'An Autumn Landscape with
a View of Het Steen in the Early Morning', 1636
by Peter Paul Rubens
London, The National Gallery.
For 2006/07, the one-day Continuing
Professional Development courses, called 'Take One Picture',
run by National Gallery Education, focused on 'An Autumn
Landscape with a View of Het Steen in the Early Morning',
by Peter Paul Rubens.
The course looked at ways of using
paintings in the classroom as a starting point for delivering
many areas of the National Curriculum. This principle
aligns closely with the DfES
Primary National Strategy: Excellence and Enjoyment,
which supports a holistic approach to the curriculum
by exploiting the links between subject areas.
This large landscape shows a view
of Het Steen ('stone house'), which was the home of
the artist Rubens. He painted it for himself. He was
in semi-retirement by the time he bought Het Steen and
had earned enough money from his successful career as
an artist to have the luxury of being able to paint
Rubens's painting is full of clues as to the time of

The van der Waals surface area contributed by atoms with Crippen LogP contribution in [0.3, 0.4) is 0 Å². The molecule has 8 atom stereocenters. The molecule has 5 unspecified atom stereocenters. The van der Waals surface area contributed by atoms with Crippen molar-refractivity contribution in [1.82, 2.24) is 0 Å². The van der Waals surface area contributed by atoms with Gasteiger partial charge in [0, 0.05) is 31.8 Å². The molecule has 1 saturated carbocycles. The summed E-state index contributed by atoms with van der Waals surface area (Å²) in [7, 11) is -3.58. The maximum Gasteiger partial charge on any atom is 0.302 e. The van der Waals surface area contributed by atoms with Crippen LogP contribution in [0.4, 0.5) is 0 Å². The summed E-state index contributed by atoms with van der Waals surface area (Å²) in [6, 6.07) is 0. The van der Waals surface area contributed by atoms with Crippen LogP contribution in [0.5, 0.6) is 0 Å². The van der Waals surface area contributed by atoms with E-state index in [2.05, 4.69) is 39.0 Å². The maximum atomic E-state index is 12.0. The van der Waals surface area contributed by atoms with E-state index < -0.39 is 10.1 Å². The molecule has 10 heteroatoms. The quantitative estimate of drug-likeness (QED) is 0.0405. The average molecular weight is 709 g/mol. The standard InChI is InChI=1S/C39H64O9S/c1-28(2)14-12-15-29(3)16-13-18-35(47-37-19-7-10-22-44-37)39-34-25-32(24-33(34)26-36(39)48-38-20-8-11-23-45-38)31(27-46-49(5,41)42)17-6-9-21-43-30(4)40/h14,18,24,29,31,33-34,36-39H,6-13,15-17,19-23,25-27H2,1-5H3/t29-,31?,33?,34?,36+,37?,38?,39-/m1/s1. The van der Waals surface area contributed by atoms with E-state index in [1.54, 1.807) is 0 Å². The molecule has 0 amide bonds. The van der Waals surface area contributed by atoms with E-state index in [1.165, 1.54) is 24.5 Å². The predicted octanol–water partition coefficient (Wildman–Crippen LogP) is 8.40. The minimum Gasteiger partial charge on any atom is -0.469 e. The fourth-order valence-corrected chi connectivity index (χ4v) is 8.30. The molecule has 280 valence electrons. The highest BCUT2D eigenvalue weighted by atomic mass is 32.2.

day and the season it depicts. The colour of the countryside
foliage and the flowering plants, such as blackberry
and chrysanthemum, in the foreground indicate that this
is an autumn scene. Meanwhile, the position of the sun
in relation to the view, looking north towards the town
of Malines on the horizon, show it rising in the east,
meaning it must be morning. Various activities carried
out by people in the painting also suggest it is early
in the day, such as the group of women milking cows
in the distant field, and the couple on a horse-drawn
carriage laden with barrels and goods, perhaps on their
way to market.
here to view work
from the 2008 exhibition, inspired by this painting.
© The National Gallery,